• Lisa Hodorovych

Let's Talk: King Kong vs. Godzilla (1962 & 1963)

King Kong vs. Godzilla. The battle the world had been waiting for since, probably, 1954, when Godzilla first debuted. It finally came to the big screen in 1962 (1963 for the U.S.) and it did not disappoint. The looks for both Kong and Godzilla were different, the storyline in the American version was different from the Japanese version (shocker), but the fight scenes were epic. And the story of how this movie came to be is fascinating. Do you know this movie's origin story? No! Well, let me tell you.

How did King Kong vs. Godzilla come to be?

According to The Official Godzilla Compendium, Willis O’Brien, the man behind the special effects for the original King Kong in 1933, wanted to create a follow-up to it called King Kong vs. Frankenstein.(No, not Frankenstein Conquers the World! That’s something totally different, but good try! Haha!) Producer John Beck loved the idea and wanted to do it; however, with stop-motion animation taking so much time to create and being too expensive, they needed an alternate way of making it. So… “Aware of Toho’s growing reputation in the suitmation monster market (i.e., using an actor in a monster suit), Beck took O’Brien’s core idea and approached the Japanese studio about bringing it to the screen. It just so happened that in 1961 Toho was casting about for an appropriate vehicle to return Godzilla to the screen after a seven-year absence…When John Beck came knocking at Toho’s door, the studio dumped the Frankenstein idea and substituted Godzilla. The rest is history.”

In other words, a couple of great minds came together to create a massive and monumental movie. Apparently, an American movie poster stated, “Mighty King Kong! Mighty Godzilla! Now an all-mighty, all-new motion picture brings them together for the first time in the colossal clash of all time!” In Japan, they even did “interviews” before the movie premiered, making it seem like it was a sumo match. Man, how I wish I was around during that time to see how this bad boy was promoted.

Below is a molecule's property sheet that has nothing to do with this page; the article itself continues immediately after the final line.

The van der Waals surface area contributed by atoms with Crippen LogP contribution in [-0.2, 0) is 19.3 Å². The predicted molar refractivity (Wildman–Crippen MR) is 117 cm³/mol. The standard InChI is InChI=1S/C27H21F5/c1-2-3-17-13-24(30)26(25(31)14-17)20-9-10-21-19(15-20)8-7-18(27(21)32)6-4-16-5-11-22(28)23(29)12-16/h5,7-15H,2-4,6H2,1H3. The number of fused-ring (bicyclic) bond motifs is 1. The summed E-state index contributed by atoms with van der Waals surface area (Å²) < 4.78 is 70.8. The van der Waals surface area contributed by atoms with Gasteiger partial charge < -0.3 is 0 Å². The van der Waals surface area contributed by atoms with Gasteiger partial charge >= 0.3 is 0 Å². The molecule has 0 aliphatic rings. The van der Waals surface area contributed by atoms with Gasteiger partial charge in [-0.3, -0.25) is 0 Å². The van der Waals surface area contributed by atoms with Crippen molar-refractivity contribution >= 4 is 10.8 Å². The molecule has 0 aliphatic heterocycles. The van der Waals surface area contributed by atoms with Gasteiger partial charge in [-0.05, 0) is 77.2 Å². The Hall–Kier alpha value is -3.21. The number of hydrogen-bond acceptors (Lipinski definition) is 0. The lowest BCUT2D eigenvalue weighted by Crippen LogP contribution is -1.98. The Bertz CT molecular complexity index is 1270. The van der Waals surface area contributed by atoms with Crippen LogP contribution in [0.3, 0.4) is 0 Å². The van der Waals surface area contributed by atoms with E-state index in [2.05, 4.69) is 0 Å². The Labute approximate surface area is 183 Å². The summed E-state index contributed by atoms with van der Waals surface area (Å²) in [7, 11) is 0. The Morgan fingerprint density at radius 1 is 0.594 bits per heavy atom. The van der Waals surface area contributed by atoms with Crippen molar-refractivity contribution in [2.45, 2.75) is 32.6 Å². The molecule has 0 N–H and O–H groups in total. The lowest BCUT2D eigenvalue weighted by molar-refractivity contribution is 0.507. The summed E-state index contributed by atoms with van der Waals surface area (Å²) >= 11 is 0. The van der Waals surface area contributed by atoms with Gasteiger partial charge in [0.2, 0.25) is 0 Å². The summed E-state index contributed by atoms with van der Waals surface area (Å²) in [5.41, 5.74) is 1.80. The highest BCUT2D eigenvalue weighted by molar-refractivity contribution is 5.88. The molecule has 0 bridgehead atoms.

First Godzilla Movie in Color!

Now, onto the juicy stuff. What we come here to talk about: the differences between the story, the cinematography, and everything in between. But first, did you realize that this is the very first Godzilla movie in color? We finally got to see the true color of Godzilla, which is gray-black; however, for many years, people, especially in America, thought he was green. That’s because the movie posters, comics, toys, etc. in America designed him that way. But everything was wrong. I think the compendium said it best, “Kermit the Frog is green. Godzilla is not.”

New Looks for Both Monsters

As we get to see Godzilla and Kong in color for the first time, we also see new looks for them. Godzilla looks more like a reptile while Kong looks like…an old man! Seriously! Re-watch King Kong vs Godzilla (either version) and have that statement in the back of your mind. You’ll probably die laughing when you realize I’m right. And I’m not talking about the scenes when it’s the puppet being used (like when he’s drinking the berry juice or reacting to Godzilla’s atomic breath) because that looks like a freaking ape. I’m talking about the guy in the suit. He looks like a very hairy old man. Have fun with that image!

Now, this is when Godzilla starts to look less scary as well. He’s slowly transforming into the lovable monster that protects Japan from other monsters. As stated in the compendium, “King Kong vs. Godzilla saw the creation of a very distinctive suit, one with increased bulk, which gave an impression of greater mass and stability. This suit had a more reptilian look.” He really does look like a lizard in this movie, a monitor lizard to be exact. And he does look massive. They did an amazing job with scaling because at times he looks huge against the backdrop, especially when he’s going for the train. Speaking of, what is with him and trains. He attacked one in the original and he will continue attacking them in future movies, which we will obviously get to as the movies come up. But seriously, he really likes trains. And so does Kong.